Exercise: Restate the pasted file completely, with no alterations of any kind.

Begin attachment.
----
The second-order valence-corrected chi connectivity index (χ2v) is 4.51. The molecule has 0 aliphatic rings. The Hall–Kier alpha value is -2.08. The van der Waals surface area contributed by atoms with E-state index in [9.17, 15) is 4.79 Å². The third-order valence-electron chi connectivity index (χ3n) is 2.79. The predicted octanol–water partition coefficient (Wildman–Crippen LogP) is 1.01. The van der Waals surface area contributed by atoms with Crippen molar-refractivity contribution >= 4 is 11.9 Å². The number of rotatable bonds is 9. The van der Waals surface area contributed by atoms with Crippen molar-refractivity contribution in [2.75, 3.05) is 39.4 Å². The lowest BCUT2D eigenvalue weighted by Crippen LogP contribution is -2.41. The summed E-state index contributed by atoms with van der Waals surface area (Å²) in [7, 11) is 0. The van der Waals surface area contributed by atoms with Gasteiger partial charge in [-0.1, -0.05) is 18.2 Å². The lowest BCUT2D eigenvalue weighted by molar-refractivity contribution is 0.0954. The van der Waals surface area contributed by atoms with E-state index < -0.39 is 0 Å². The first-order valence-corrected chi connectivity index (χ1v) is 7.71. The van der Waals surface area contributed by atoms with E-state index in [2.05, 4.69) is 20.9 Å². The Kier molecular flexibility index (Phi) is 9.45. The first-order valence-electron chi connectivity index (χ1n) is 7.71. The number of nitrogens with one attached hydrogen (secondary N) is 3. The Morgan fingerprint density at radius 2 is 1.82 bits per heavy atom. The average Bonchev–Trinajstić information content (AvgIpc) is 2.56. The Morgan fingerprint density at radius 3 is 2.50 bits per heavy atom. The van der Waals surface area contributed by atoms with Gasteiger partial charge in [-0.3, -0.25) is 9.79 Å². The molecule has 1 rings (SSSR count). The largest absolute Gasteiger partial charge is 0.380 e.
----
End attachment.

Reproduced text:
The second-order valence-corrected chi connectivity index (χ2v) is 4.51. The molecule has 0 aliphatic rings. The Hall–Kier alpha value is -2.08. The van der Waals surface area contributed by atoms with E-state index in [9.17, 15) is 4.79 Å². The third-order valence-electron chi connectivity index (χ3n) is 2.79. The predicted octanol–water partition coefficient (Wildman–Crippen LogP) is 1.01. The van der Waals surface area contributed by atoms with Crippen molar-refractivity contribution >= 4 is 11.9 Å². The number of rotatable bonds is 9. The van der Waals surface area contributed by atoms with Crippen molar-refractivity contribution in [2.75, 3.05) is 39.4 Å². The lowest BCUT2D eigenvalue weighted by Crippen LogP contribution is -2.41. The summed E-state index contributed by atoms with van der Waals surface area (Å²) in [7, 11) is 0. The van der Waals surface area contributed by atoms with Gasteiger partial charge in [-0.1, -0.05) is 18.2 Å². The lowest BCUT2D eigenvalue weighted by molar-refractivity contribution is 0.0954. The van der Waals surface area contributed by atoms with E-state index < -0.39 is 0 Å². The first-order valence-corrected chi connectivity index (χ1v) is 7.71. The van der Waals surface area contributed by atoms with E-state index in [2.05, 4.69) is 20.9 Å². The Kier molecular flexibility index (Phi) is 9.45. The first-order valence-electron chi connectivity index (χ1n) is 7.71. The number of nitrogens with one attached hydrogen (secondary N) is 3. The Morgan fingerprint density at radius 2 is 1.82 bits per heavy atom. The average Bonchev–Trinajstić information content (AvgIpc) is 2.56. The Morgan fingerprint density at radius 3 is 2.50 bits per heavy atom. The van der Waals surface area contributed by atoms with Gasteiger partial charge in [-0.3, -0.25) is 9.79 Å². The molecule has 1 rings (SSSR count). The largest absolute Gasteiger partial charge is 0.380 e.